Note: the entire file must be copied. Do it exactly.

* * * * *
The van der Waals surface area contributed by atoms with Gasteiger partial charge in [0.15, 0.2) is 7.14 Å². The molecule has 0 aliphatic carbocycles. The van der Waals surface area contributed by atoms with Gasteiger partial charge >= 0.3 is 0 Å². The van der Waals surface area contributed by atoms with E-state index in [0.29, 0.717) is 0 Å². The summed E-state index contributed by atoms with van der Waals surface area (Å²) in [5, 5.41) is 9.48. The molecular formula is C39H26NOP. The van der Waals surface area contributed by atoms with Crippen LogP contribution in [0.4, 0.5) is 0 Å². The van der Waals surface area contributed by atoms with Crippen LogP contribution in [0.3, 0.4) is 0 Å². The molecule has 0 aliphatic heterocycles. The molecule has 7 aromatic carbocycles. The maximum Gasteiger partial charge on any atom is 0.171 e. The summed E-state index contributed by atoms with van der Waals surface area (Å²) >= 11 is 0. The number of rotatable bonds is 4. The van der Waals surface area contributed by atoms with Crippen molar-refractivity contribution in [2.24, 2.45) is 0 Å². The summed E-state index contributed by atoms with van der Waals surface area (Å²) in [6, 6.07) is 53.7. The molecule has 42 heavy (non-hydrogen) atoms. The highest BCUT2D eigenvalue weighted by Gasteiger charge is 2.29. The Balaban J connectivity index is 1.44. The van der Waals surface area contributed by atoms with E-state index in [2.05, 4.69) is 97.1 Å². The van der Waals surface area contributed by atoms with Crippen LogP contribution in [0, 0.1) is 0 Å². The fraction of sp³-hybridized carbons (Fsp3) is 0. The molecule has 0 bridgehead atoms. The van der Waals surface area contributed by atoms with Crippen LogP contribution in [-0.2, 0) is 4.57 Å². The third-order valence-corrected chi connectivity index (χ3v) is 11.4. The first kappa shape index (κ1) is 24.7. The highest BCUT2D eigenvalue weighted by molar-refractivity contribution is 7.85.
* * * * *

The van der Waals surface area contributed by atoms with Gasteiger partial charge in [0.15, 0.2) is 7.14 Å². The molecule has 0 aliphatic carbocycles. The van der Waals surface area contributed by atoms with Gasteiger partial charge >= 0.3 is 0 Å². The van der Waals surface area contributed by atoms with E-state index in [0.29, 0.717) is 0 Å². The summed E-state index contributed by atoms with van der Waals surface area (Å²) in [5, 5.41) is 9.48. The molecular formula is C39H26NOP. The van der Waals surface area contributed by atoms with Crippen LogP contribution in [0.4, 0.5) is 0 Å². The van der Waals surface area contributed by atoms with Crippen LogP contribution in [0.3, 0.4) is 0 Å². The molecule has 0 aliphatic heterocycles. The molecule has 7 aromatic carbocycles. The maximum Gasteiger partial charge on any atom is 0.171 e. The summed E-state index contributed by atoms with van der Waals surface area (Å²) >= 11 is 0. The number of rotatable bonds is 4. The van der Waals surface area contributed by atoms with Crippen molar-refractivity contribution in [2.24, 2.45) is 0 Å². The summed E-state index contributed by atoms with van der Waals surface area (Å²) in [6, 6.07) is 53.7. The molecule has 42 heavy (non-hydrogen) atoms. The highest BCUT2D eigenvalue weighted by Gasteiger charge is 2.29. The Balaban J connectivity index is 1.44. The van der Waals surface area contributed by atoms with E-state index in [2.05, 4.69) is 97.1 Å². The van der Waals surface area contributed by atoms with Crippen LogP contribution in [0, 0.1) is 0 Å². The fraction of sp³-hybridized carbons (Fsp3) is 0. The molecule has 0 bridgehead atoms. The van der Waals surface area contributed by atoms with Crippen LogP contribution in [-0.2, 0) is 4.57 Å². The third-order valence-corrected chi connectivity index (χ3v) is 11.4. The first kappa shape index (κ1) is 24.7. The highest BCUT2D eigenvalue weighted by molar-refractivity contribution is 7.85.